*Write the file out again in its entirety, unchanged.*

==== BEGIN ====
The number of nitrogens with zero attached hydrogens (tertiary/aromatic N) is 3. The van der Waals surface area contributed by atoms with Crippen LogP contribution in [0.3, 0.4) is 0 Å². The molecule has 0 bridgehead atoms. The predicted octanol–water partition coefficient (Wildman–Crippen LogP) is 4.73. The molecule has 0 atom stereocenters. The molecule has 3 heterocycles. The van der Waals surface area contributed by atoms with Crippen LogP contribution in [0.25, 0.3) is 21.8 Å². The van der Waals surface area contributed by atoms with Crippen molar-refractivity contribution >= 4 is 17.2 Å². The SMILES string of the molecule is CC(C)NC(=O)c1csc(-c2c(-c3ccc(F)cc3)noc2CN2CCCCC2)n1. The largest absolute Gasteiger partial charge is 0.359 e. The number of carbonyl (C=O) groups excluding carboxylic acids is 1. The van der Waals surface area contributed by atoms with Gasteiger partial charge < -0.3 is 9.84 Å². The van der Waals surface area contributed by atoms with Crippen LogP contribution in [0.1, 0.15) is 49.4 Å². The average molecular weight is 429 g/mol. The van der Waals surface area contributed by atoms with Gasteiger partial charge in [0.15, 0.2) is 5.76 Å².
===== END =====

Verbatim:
The number of nitrogens with zero attached hydrogens (tertiary/aromatic N) is 3. The van der Waals surface area contributed by atoms with Crippen LogP contribution in [0.3, 0.4) is 0 Å². The molecule has 0 bridgehead atoms. The predicted octanol–water partition coefficient (Wildman–Crippen LogP) is 4.73. The molecule has 0 atom stereocenters. The molecule has 3 heterocycles. The van der Waals surface area contributed by atoms with Crippen LogP contribution in [0.25, 0.3) is 21.8 Å². The van der Waals surface area contributed by atoms with Crippen molar-refractivity contribution >= 4 is 17.2 Å². The SMILES string of the molecule is CC(C)NC(=O)c1csc(-c2c(-c3ccc(F)cc3)noc2CN2CCCCC2)n1. The largest absolute Gasteiger partial charge is 0.359 e. The number of carbonyl (C=O) groups excluding carboxylic acids is 1. The van der Waals surface area contributed by atoms with Gasteiger partial charge < -0.3 is 9.84 Å². The van der Waals surface area contributed by atoms with Crippen LogP contribution in [0.1, 0.15) is 49.4 Å². The average molecular weight is 429 g/mol. The van der Waals surface area contributed by atoms with Gasteiger partial charge in [0.15, 0.2) is 5.76 Å².